David V. BEKAERT1, Guillaume AVICE1,2, and Bernard MARTY1
Meteoritics & Planetary Science (in Press) Link to Article [DOI: 10.1111/maps.13069]
1Centre de Recherches Petrographiques et Geochimiques, UMR 7358 CNRS—Universite de Lorraine, 15 rue Notre Dame desPauvres, BP 20, 54501 Vandoeuvre-les-Nancy, France
2Present address: Division of Geology and Planetary Sciences, California Institute of Technology, 1200 E. California Blvd,Pasadena, California 91125, USA
Published by arrangement with John Wiley & Sons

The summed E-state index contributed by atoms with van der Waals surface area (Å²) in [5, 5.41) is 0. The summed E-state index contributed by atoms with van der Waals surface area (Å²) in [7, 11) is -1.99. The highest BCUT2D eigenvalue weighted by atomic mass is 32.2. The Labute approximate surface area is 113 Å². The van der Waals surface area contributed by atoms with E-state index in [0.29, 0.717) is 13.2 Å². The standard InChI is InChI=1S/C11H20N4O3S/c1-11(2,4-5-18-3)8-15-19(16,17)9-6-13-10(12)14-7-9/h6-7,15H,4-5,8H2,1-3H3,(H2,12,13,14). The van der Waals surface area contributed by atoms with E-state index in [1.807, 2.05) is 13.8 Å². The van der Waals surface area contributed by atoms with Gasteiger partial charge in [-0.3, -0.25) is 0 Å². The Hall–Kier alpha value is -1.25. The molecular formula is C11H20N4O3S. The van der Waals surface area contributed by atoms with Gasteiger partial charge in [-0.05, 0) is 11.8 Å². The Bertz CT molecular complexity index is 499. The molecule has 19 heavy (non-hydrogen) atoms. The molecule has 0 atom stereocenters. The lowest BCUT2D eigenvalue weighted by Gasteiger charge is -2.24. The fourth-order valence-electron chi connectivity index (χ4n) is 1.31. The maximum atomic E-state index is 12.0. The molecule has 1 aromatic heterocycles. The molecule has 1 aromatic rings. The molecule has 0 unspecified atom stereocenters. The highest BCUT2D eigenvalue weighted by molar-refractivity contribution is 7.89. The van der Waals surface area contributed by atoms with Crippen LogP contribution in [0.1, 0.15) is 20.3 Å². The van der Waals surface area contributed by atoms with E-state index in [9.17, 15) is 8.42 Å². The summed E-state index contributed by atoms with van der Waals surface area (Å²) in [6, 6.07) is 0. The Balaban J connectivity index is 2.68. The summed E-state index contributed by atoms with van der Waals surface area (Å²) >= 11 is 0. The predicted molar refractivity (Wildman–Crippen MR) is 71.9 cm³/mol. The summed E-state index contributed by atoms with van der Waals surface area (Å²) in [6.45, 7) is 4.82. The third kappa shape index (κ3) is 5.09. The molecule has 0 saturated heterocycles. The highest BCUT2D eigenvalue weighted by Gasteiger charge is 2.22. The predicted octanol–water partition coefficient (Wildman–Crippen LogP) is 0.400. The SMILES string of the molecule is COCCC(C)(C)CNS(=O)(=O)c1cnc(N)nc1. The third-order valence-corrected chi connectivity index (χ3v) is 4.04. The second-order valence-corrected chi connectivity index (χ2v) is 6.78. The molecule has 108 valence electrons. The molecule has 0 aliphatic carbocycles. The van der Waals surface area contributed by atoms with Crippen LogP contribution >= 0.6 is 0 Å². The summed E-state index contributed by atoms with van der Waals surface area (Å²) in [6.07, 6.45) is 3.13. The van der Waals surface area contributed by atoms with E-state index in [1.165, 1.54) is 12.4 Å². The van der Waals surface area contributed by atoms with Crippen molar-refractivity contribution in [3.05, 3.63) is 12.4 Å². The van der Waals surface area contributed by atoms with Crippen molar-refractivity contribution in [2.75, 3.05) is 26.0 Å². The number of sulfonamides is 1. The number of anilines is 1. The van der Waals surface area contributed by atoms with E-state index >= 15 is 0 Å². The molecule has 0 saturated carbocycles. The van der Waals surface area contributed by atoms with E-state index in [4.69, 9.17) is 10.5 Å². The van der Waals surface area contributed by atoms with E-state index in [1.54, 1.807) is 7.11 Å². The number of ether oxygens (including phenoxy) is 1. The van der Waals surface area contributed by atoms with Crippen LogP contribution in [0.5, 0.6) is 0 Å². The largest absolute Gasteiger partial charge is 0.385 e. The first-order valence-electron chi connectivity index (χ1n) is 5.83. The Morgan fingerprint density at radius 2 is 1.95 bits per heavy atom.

Lunar basalt 15016 (~3.3 Ga) is among the most vesicular (50% by volume) basalts recovered by the Apollo missions. We investigated the possible occurrence of indigenous lunar nitrogen and noble gases trapped in vesicles within basalt 15016, by crushing several cm‐sized chips. Matrix/mineral gases were also extracted from crush residues by fusion with a CO2 laser. No magmatic/primordial component could be identified; all isotope compositions, including those of vesicles, pointed to a cosmogenic origin. We found that vesicles contained ~0.2%, ~0.02%, ~0.002%, and ~0.02% of the total amount of cosmogenic 21Ne, 38Ar, 83Kr, and 126Xe, respectively, produced over the basalt’s 300 Myr of exposure. Diffusion/recoil of cosmogenic isotopes from the basaltic matrix/minerals to intergrain joints and vesicles is discussed. The enhanced proportion of cosmogenic Xe isotopes relative to Kr detected in vesicles could be the result of kinetic fractionation, through which preferential retention of Xe isotopes over Kr within vesicles might have occurred during diffusion from the vesicle volume to the outer space through microleaks. This study suggests that cosmogenic loss, known to be significant for 3He and 21Ne, and to a lesser extent for 36Ar (Signer et al. 1977), also occurs to a negligible extent for the heaviest noble gases Kr and Xe.